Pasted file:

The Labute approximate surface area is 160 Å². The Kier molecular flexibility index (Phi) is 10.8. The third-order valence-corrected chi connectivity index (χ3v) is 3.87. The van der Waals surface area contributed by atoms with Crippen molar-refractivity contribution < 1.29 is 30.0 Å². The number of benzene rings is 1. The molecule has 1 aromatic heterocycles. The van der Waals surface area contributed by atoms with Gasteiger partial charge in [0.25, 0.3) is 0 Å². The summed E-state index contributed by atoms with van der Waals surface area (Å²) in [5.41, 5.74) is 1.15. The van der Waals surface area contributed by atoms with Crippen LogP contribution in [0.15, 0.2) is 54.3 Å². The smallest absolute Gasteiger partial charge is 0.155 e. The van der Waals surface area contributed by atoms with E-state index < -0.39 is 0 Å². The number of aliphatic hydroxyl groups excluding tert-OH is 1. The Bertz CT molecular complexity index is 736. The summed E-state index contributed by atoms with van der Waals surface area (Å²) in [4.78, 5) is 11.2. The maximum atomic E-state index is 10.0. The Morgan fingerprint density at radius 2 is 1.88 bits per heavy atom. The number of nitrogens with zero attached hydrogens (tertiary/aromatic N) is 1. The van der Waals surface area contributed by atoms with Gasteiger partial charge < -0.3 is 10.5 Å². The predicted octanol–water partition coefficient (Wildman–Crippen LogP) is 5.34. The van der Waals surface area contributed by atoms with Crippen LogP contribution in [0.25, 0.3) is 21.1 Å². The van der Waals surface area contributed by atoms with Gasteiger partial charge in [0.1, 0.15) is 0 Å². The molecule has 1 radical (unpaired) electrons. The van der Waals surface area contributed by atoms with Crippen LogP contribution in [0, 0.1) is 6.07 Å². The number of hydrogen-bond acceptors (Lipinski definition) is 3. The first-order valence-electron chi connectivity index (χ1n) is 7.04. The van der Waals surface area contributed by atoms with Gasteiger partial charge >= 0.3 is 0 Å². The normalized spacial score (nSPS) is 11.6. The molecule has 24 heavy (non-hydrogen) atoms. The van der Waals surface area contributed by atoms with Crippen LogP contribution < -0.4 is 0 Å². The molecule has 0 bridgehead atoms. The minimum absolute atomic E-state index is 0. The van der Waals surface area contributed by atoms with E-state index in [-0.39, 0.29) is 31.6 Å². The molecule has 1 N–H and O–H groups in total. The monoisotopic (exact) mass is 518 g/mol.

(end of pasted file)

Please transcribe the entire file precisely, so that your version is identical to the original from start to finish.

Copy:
The Labute approximate surface area is 160 Å². The Kier molecular flexibility index (Phi) is 10.8. The third-order valence-corrected chi connectivity index (χ3v) is 3.87. The van der Waals surface area contributed by atoms with Crippen molar-refractivity contribution < 1.29 is 30.0 Å². The number of benzene rings is 1. The molecule has 1 aromatic heterocycles. The van der Waals surface area contributed by atoms with Gasteiger partial charge in [0.25, 0.3) is 0 Å². The summed E-state index contributed by atoms with van der Waals surface area (Å²) in [5.41, 5.74) is 1.15. The van der Waals surface area contributed by atoms with Crippen LogP contribution in [0.15, 0.2) is 54.3 Å². The smallest absolute Gasteiger partial charge is 0.155 e. The van der Waals surface area contributed by atoms with E-state index < -0.39 is 0 Å². The number of aliphatic hydroxyl groups excluding tert-OH is 1. The Bertz CT molecular complexity index is 736. The summed E-state index contributed by atoms with van der Waals surface area (Å²) in [4.78, 5) is 11.2. The maximum atomic E-state index is 10.0. The Morgan fingerprint density at radius 2 is 1.88 bits per heavy atom. The number of nitrogens with zero attached hydrogens (tertiary/aromatic N) is 1. The van der Waals surface area contributed by atoms with Gasteiger partial charge < -0.3 is 10.5 Å². The predicted octanol–water partition coefficient (Wildman–Crippen LogP) is 5.34. The van der Waals surface area contributed by atoms with Crippen LogP contribution in [0.25, 0.3) is 21.1 Å². The van der Waals surface area contributed by atoms with Gasteiger partial charge in [0.1, 0.15) is 0 Å². The molecule has 1 radical (unpaired) electrons. The van der Waals surface area contributed by atoms with Crippen LogP contribution in [0, 0.1) is 6.07 Å². The number of hydrogen-bond acceptors (Lipinski definition) is 3. The first-order valence-electron chi connectivity index (χ1n) is 7.04. The van der Waals surface area contributed by atoms with Gasteiger partial charge >= 0.3 is 0 Å². The normalized spacial score (nSPS) is 11.6. The molecule has 24 heavy (non-hydrogen) atoms. The van der Waals surface area contributed by atoms with Crippen LogP contribution < -0.4 is 0 Å². The molecule has 0 bridgehead atoms. The minimum absolute atomic E-state index is 0. The van der Waals surface area contributed by atoms with E-state index in [-0.39, 0.29) is 31.6 Å². The molecule has 1 N–H and O–H groups in total. The monoisotopic (exact) mass is 518 g/mol.